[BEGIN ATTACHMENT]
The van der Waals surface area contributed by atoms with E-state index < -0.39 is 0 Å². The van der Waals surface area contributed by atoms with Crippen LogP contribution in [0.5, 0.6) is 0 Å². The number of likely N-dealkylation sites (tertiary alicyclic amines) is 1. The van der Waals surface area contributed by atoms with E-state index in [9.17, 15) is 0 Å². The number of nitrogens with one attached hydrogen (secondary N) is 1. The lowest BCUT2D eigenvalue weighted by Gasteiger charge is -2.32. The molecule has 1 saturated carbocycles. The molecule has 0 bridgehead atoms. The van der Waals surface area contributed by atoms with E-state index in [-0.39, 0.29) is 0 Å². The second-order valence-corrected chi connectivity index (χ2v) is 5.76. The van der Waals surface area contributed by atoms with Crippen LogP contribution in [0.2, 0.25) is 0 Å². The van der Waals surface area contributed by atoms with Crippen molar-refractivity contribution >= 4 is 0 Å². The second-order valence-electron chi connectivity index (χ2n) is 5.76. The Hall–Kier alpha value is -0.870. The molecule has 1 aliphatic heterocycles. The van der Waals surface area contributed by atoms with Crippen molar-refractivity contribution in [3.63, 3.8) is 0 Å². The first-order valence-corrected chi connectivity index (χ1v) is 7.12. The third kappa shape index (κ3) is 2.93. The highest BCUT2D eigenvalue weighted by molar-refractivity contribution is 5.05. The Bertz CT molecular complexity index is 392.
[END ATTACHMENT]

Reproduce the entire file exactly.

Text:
The van der Waals surface area contributed by atoms with E-state index < -0.39 is 0 Å². The van der Waals surface area contributed by atoms with Crippen LogP contribution in [0.5, 0.6) is 0 Å². The number of likely N-dealkylation sites (tertiary alicyclic amines) is 1. The van der Waals surface area contributed by atoms with E-state index in [9.17, 15) is 0 Å². The number of nitrogens with one attached hydrogen (secondary N) is 1. The lowest BCUT2D eigenvalue weighted by Gasteiger charge is -2.32. The molecule has 1 saturated carbocycles. The molecule has 0 bridgehead atoms. The van der Waals surface area contributed by atoms with E-state index in [-0.39, 0.29) is 0 Å². The second-order valence-corrected chi connectivity index (χ2v) is 5.76. The van der Waals surface area contributed by atoms with Crippen LogP contribution in [0.2, 0.25) is 0 Å². The van der Waals surface area contributed by atoms with Crippen molar-refractivity contribution >= 4 is 0 Å². The second-order valence-electron chi connectivity index (χ2n) is 5.76. The Hall–Kier alpha value is -0.870. The molecule has 1 aliphatic heterocycles. The van der Waals surface area contributed by atoms with Crippen molar-refractivity contribution in [3.63, 3.8) is 0 Å². The first-order valence-corrected chi connectivity index (χ1v) is 7.12. The third kappa shape index (κ3) is 2.93. The highest BCUT2D eigenvalue weighted by molar-refractivity contribution is 5.05. The Bertz CT molecular complexity index is 392.